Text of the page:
Thirty years after the fall of the Berlin Wall, the abolition of censorship, and the collapse of the Soviet Union, Poland’s civil society is again defending its hard-won democracy from a state determined to do away with it.
WARSAW – There has been nothing like it before in Poland. On February 10, newspapers and magazines suspended publication, news websites went dark, and dozens of radio and television stations ceased broadcasting. Thirty years after the fall of the Berlin Wall, the abolition of censorship, and the collapse of the Soviet Union, Poland’s civil society is again defending its hard-won democracy from a state determined to do away with it.
The policies Poland’s independent media outlets are now protesting have made them as vulnerable as their counterparts in Russia and Hungary. In fact, as Deputy Prime Minister Jarosław Kaczyński, Poland’s de facto ruler, has publicly admitted, the template for his regime is that of Hungary under Prime Minister Viktor Orbán. So, to understand the Polish media’s protest of silence, the Hungarian experience is worth recalling.
After returning to power in 2010, Orbán, determined to consolidate what he called an “illiberal democracy,” relied on the “salami” tactics invented by Mátyás Rákosi, the so-called Hungarian Stalin, to establish communist rule after World War II. In the fight against the “class enemy,” Rákosi’s Communists methodically diminished free institutions, slice by slice, until nothing but the casing remained. Orbán adapted these tactics for the twenty-first century, and Kaczyński has followed him.
The first slice, then and now, was the public media, which has been turned into a mouthpiece of Kaczyński’s ruling Law and Justice (PiS) party. Poland’s official news outlets now peddle a steady stream of lies and slander, reminiscent of master propagandists like Joseph Goebbels and Andrei Zhdanov. The Constitutional Tribunal, the prosecutor’s office, and cultural institutions were next to be politicized and subordinated to the ruling party. Bit by bit, a democratic state ruled by law was transformed into an authoritarian Potemkin village.
Following the lead of Russian President Vladimir Putin and Orbán, the PiS is no longer satisfied with control of public media and the fealty of pro-government websites and newspapers, and is turning its attention to strangling independent news outlets. Falsifying history and concealing corruption scandals is not enough. The string of lawsuits – sometimes by the government and sometimes by individuals or groups at the government’s behest – against critics of the government is not enough. All media organizations that are not under the PiS regime’s control, and that do not serve its interests, must be destroyed.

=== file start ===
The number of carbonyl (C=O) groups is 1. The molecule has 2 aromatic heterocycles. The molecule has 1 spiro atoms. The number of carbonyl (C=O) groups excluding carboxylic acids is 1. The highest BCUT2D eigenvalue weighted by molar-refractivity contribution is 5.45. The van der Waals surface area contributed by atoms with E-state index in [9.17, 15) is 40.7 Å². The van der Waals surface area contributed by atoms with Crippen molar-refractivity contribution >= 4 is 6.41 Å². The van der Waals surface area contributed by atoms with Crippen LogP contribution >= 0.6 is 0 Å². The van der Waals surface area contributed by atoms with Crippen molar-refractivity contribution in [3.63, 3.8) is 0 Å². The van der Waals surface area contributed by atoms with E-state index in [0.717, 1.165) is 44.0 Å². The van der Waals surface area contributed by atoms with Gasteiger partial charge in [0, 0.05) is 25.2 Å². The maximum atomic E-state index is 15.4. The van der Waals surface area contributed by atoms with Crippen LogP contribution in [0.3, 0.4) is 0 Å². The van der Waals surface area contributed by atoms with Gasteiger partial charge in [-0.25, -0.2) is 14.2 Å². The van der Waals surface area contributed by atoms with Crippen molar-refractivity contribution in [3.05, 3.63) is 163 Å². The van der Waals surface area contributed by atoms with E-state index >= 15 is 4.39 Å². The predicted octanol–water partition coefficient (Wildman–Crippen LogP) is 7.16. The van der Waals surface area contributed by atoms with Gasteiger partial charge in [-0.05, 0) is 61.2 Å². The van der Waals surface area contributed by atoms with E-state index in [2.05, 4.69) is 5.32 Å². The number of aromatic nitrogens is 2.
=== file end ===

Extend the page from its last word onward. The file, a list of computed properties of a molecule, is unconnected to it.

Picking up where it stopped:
Viewed against this background, the regime’s planned advertising tax, which triggered the current round of media protests, is yet another slice of the salami. The tax is not just a heavy, discriminatory financial burden, but also a weapon to stifle criticism and free speech.
The survival of most independent news outlets depends on advertising revenues, which have already plummeted in a pandemic-ravaged economy. Depriving these outlets of even more income will force them to lay off journalists and cut budgets for core tasks, like fact-checking government statements and conducting investigations of official wrongdoing. To add insult to injury, the revenue from the advertising tax is to be transferred to the pro-government media.
The government’s claim that the tax primarily applies to America’s tech giants, which avoid paying levies on their turnover in Europe, is an obvious lie. The PiS government, utterly servile to former US President Donald Trump, actually declined to tax the tycoons of Silicon Valley. Moreover, collection of such a tax would have to be agreed by many countries, particularly those within the European Union. Poland has no chance of being effective against the US tech giants without the EU, from which the PiS government is estranged.
The PiS regime’s attack on the economic underpinnings of free media is no less an assault on democracy than the January 6 storming of the US Capitol by Trump supporters. Behind both are lies, violent rhetoric, and the perversion of politics and public life. The PiS government, too, has demonstrated its contempt for the rule of law and human rights, to say nothing of independent media. The evidence is a plethora of government scandals, widespread corruption (including in the fight against the pandemic), the transformation of school curricula into nationalist kitsch, and the use of the police as a tool and as bodyguards of the PiS regime.
At the root of such policies—wherever they are adopted—is not only fear of freedom and truth, but also the desire to instill this fear in our societies. All Polish courts are to be as controlled as those in Moscow, which can try, convict, and sentence the Kremlin’s opponents in record time, as the recent case of Alexei Navalny demonstrated. All Polish media are supposed to speak with one voice, like those praising Putin or Orbán.
A colleague of mine, an insightful observer of contemporary politics, told me: “As an analyst, I will tell you that they, the enemies of freedom, could win. As a citizen, I will ask you to promise me that you will do whatever it takes to prevent that from happening.”
I replied: I promise.
Adam Michnik, a leader of Solidarity in 1989 and a participant in the round-table talks that ended communist rule in Poland, is Editor-in-Chief of Gazeta Wyborcza.